People often perceive that aquatic activities like snorkeling do not require diver-down flags. However, this is nothing more than a misconception and can cost you your life in extreme cases. During surface snorkeling you are also exposed to the risk of going unnoticed by oncoming jet skis or boats. The fact that most other water sports are done at a quick pace with high speed makes it even more difficult to catch sight of a floating body on water. Plus, both scuba diving and snorkeling involve wearing muted colors to avoid predators. This, in turn, makes you invisible to the passing vessels. The diver flag comes to your rescue here by making people aware of your presence.
Diver Down Flag Rules
The following are key diver down pointers you must keep in mind the next time you go diving.
While hosting a diver down flag on your boat, it must measure at least 20 inches by 24 inches. And if you need to attach the flag to a buoy, make sure it measures 12 inches by 12 inches, at the least.
It is important to attach your flag to your boat’s highest point. This would maximize its visibility. Another thing to note is that you must not put the flag in a busy area. Rather try looking for a safer place to dive with less water traffic.
General flag placement rules are as follows: In open water, divers need to stay within 300 feet or 90 meters range of the flag, while 100 feet or 30 meters while diving in inlets, rivers, or navigation channels. Moreover, divers should try and ascend within the 150 feet range of a diver down flag.
Towing a Dive Flag
- You need to remain under the 15 meters/50 feet reach of a diver flag. Adjusting your location in the sea would thereby require you to tow two of your dive flags.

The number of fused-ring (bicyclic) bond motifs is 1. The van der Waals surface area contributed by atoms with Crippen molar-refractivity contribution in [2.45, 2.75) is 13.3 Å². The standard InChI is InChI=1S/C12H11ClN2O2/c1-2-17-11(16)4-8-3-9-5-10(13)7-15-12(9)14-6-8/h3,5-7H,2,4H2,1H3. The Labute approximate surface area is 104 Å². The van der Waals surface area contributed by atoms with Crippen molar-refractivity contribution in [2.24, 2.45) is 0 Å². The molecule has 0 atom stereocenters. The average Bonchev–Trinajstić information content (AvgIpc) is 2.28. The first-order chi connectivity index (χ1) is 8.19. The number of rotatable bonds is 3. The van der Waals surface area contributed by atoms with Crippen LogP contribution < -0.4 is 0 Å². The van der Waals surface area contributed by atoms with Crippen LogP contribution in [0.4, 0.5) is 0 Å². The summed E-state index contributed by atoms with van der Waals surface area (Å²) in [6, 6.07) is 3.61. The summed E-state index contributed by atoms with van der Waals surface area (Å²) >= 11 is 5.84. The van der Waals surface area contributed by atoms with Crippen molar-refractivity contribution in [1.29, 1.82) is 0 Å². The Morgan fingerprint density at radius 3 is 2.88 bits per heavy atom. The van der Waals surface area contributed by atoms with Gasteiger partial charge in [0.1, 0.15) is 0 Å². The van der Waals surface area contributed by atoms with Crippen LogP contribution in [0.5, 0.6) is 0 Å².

- Use a reel to unspool the line while you dive. Care must be taken to keep the tension high since loose flags may get tangled or caught in between. You can tie a small weight to the bottom of your line to maintain tension and avoid this.
- Check the SPG and buoyancy using your left hand while holding the line in your right hand. It is advisable that you hold the line out at a minimum of an arm’s length to avoid tangling.
- Also, take care not to tie the line to any of the diving equipment or even yourself. This is because the flags risk getting caught and catching currents. If that happens, it is always better to let go of your line.
- If you aim to dive and stay within one area, a rock can be used to tie the line. However, you must not disturb the existing ecosystem in doing so. You can prevent the line from unreeling and getting lose by using a double-end clip to maintain constant line length.
- For added safety, carry an inflatable surface marker buoy to help you in case you get lost.
Diver down flags signify exactly what the name suggests, that a diver is underwater. The two types of diver-down flags are the red and white flag and the blue alpha flag. Both these serve common functions and vary only slightly in their use. In recent times, the blue flags have risen in popularity.
You must follow certain rules while using and towing a diver down flag. This will help you prevent tangling and secure your underwater dive from possible injuries.
My unbounded love for the oceans and everything it has to offer motivated me to pursue my passion and become a professional scuba diving instructor.
I keep reading, exploring, and learning more about scuba diving and the underwater world all the time, so I’m excited to share my knowledge with fellow scuba enthusiasts and hopefully contribute a little to your development as a diver. I want people to fall in love with the oceans with as much passion as I have. Read more about me here.